So, why is all this necessary?
The crypto-asset risks
You might be wondering: Why do crypto-assets pose a noteworthy risk? Basically, the swift adoption of crypto-assets and digital asset products within the financial realm might challenge the soundness and safety of finance systems. Federal banking agencies must assess the risks of such products and address how banking organizations can safely be involved in crypto-asset activities. The agencies should offer guidance to the banking field on prudential banking and consumer risk protection concerning crypto-asset ventures.
Dafina Stewart (Senior Vice President, Associate General Counsel Bank Policy Institute) and Andre B. Cotten (Assistant Vice President, Regulatory Counsel Consumer Bankers Association) wrote in a letter addressed to Mr. James P. Sheesley (Assistant Executive Secretary, Federal Deposit Insurance Corporation):
“The sustained growth in digital assets highlights the need for further federal regulatory guidance and the value of increased involvement by banks, which are key components of the domestic and global financial system. The interest in and the use of digital assets by consumers and businesses is here to stay.…Federal banking agencies and banks must also work to manage the potential risks of digital assets, including reducing potential harm to consumers and the wider financial system.”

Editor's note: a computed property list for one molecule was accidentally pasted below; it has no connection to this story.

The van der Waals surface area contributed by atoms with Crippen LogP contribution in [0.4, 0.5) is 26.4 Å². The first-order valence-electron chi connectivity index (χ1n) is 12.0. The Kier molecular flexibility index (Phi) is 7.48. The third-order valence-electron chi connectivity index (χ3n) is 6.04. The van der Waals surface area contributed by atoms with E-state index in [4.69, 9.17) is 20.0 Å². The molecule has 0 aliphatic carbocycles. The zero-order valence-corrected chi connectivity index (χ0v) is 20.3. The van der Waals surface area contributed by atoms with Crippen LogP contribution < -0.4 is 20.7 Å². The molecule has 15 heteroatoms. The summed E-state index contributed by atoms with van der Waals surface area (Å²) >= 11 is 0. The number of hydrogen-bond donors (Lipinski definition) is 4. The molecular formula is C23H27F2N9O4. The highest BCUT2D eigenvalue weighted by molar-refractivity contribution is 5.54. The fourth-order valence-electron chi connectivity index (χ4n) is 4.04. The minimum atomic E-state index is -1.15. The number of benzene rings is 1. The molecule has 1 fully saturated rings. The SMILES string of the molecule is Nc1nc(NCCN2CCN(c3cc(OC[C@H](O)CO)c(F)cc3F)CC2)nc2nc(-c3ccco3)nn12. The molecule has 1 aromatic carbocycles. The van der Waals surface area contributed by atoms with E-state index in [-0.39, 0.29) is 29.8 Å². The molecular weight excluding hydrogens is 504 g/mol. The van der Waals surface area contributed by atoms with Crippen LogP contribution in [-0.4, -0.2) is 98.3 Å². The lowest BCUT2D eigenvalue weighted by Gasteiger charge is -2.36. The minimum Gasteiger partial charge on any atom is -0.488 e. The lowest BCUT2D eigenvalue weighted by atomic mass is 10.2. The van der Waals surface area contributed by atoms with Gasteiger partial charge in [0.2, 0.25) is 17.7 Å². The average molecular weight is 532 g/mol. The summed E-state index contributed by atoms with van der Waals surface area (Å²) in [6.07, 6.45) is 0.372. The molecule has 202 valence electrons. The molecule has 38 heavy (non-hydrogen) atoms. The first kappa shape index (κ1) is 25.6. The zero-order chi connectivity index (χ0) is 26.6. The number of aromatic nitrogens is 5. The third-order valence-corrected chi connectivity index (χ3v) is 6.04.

Finalizing the Basel III Capital Rules
The global financial crisis of 2008 promoted the OCC, FDIC, and the Federal Reserve to modify the regulatory capital framework, thereby creating a more robust banking system. The Basel Committee on Banking Supervision (BCBS) issued two sets of standards, called Basel III, which is the basis of these regulatory changes. The agencies’ first modifications in 2013 focused on the quantity and quality of capital. The agencies are working on the second group of BCBS standards to implement Basel III.
On September 9, the three agencies (OCC, FDIC, and the Federal Reserve) reestablished their commitment to stricter regulatory capital requirements, aligning with the final Basel III standards announced by the BCBS. In 2017 the BCBS issued these standards to tighten capital demands for market risk exposures, enhance the capital demands for financial derivatives, and streamline the calculation of operational risk for regulatory capital intent.
So, why is the BIS’s involvement in crypto markets supervision so significant? Simply put, the BIS will ensure that banks worldwide conform to specific standards regarding digital currency transactions, trading, and more. This regulation will help to mitigate consumer, fraud, and cyber risks.
As we have seen, Basel, Switzerland, is where the discussion regarding the new guidance and recommendations for banks’ exposure to crypto markets will take place. So, Basel and the crypto market are intrinsically linked, and we will likely see discussions on the crypto market in Basel in the future.